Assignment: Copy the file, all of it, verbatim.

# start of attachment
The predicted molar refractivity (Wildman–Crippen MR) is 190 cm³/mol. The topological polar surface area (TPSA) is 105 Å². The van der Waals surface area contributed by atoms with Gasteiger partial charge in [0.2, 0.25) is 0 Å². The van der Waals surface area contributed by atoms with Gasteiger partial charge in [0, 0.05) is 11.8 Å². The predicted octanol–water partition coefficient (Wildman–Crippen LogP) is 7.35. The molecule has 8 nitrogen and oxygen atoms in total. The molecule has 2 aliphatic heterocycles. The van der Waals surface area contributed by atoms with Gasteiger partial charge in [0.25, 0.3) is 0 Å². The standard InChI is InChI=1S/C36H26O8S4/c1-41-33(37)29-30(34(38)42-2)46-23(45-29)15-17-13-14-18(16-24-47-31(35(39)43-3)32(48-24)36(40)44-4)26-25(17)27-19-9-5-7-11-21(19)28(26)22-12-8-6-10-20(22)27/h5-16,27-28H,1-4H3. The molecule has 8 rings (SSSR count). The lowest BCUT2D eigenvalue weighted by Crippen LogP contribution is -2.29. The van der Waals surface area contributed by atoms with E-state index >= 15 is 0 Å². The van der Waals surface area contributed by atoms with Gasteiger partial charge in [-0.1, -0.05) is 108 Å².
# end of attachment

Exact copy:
The predicted molar refractivity (Wildman–Crippen MR) is 190 cm³/mol. The topological polar surface area (TPSA) is 105 Å². The van der Waals surface area contributed by atoms with Gasteiger partial charge in [0.2, 0.25) is 0 Å². The van der Waals surface area contributed by atoms with Gasteiger partial charge in [0, 0.05) is 11.8 Å². The predicted octanol–water partition coefficient (Wildman–Crippen LogP) is 7.35. The molecule has 8 nitrogen and oxygen atoms in total. The molecule has 2 aliphatic heterocycles. The van der Waals surface area contributed by atoms with Gasteiger partial charge in [0.25, 0.3) is 0 Å². The standard InChI is InChI=1S/C36H26O8S4/c1-41-33(37)29-30(34(38)42-2)46-23(45-29)15-17-13-14-18(16-24-47-31(35(39)43-3)32(48-24)36(40)44-4)26-25(17)27-19-9-5-7-11-21(19)28(26)22-12-8-6-10-20(22)27/h5-16,27-28H,1-4H3. The molecule has 8 rings (SSSR count). The lowest BCUT2D eigenvalue weighted by Crippen LogP contribution is -2.29. The van der Waals surface area contributed by atoms with E-state index >= 15 is 0 Å². The van der Waals surface area contributed by atoms with Gasteiger partial charge in [-0.1, -0.05) is 108 Å².